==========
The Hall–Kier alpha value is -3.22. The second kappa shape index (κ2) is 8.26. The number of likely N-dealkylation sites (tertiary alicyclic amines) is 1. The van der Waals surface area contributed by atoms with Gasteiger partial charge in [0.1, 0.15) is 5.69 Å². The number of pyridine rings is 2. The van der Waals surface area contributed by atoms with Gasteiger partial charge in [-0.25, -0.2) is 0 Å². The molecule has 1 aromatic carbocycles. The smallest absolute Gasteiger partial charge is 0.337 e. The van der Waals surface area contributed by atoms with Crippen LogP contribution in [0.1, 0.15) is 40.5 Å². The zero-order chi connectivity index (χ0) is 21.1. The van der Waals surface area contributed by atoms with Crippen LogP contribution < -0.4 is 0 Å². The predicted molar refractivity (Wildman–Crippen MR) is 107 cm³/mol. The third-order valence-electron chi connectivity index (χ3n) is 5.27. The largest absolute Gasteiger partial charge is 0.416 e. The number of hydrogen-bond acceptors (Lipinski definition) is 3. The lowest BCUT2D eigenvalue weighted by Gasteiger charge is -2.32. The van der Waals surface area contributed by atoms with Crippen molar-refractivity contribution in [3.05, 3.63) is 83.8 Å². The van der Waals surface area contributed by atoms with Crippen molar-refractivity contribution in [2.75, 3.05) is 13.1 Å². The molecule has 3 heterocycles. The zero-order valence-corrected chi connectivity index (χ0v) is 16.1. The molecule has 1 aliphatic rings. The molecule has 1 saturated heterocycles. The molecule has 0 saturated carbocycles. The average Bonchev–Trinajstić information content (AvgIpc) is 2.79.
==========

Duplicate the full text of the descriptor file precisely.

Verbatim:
The Hall–Kier alpha value is -3.22. The second kappa shape index (κ2) is 8.26. The number of likely N-dealkylation sites (tertiary alicyclic amines) is 1. The van der Waals surface area contributed by atoms with Gasteiger partial charge in [0.1, 0.15) is 5.69 Å². The number of pyridine rings is 2. The van der Waals surface area contributed by atoms with Gasteiger partial charge in [-0.25, -0.2) is 0 Å². The molecule has 1 aromatic carbocycles. The smallest absolute Gasteiger partial charge is 0.337 e. The van der Waals surface area contributed by atoms with Crippen LogP contribution in [0.1, 0.15) is 40.5 Å². The zero-order chi connectivity index (χ0) is 21.1. The van der Waals surface area contributed by atoms with Crippen LogP contribution < -0.4 is 0 Å². The predicted molar refractivity (Wildman–Crippen MR) is 107 cm³/mol. The third-order valence-electron chi connectivity index (χ3n) is 5.27. The largest absolute Gasteiger partial charge is 0.416 e. The number of hydrogen-bond acceptors (Lipinski definition) is 3. The lowest BCUT2D eigenvalue weighted by Gasteiger charge is -2.32. The van der Waals surface area contributed by atoms with Crippen molar-refractivity contribution in [3.05, 3.63) is 83.8 Å². The van der Waals surface area contributed by atoms with Crippen molar-refractivity contribution in [2.75, 3.05) is 13.1 Å². The molecule has 3 heterocycles. The zero-order valence-corrected chi connectivity index (χ0v) is 16.1. The molecule has 1 aliphatic rings. The molecule has 1 saturated heterocycles. The molecule has 0 saturated carbocycles. The average Bonchev–Trinajstić information content (AvgIpc) is 2.79.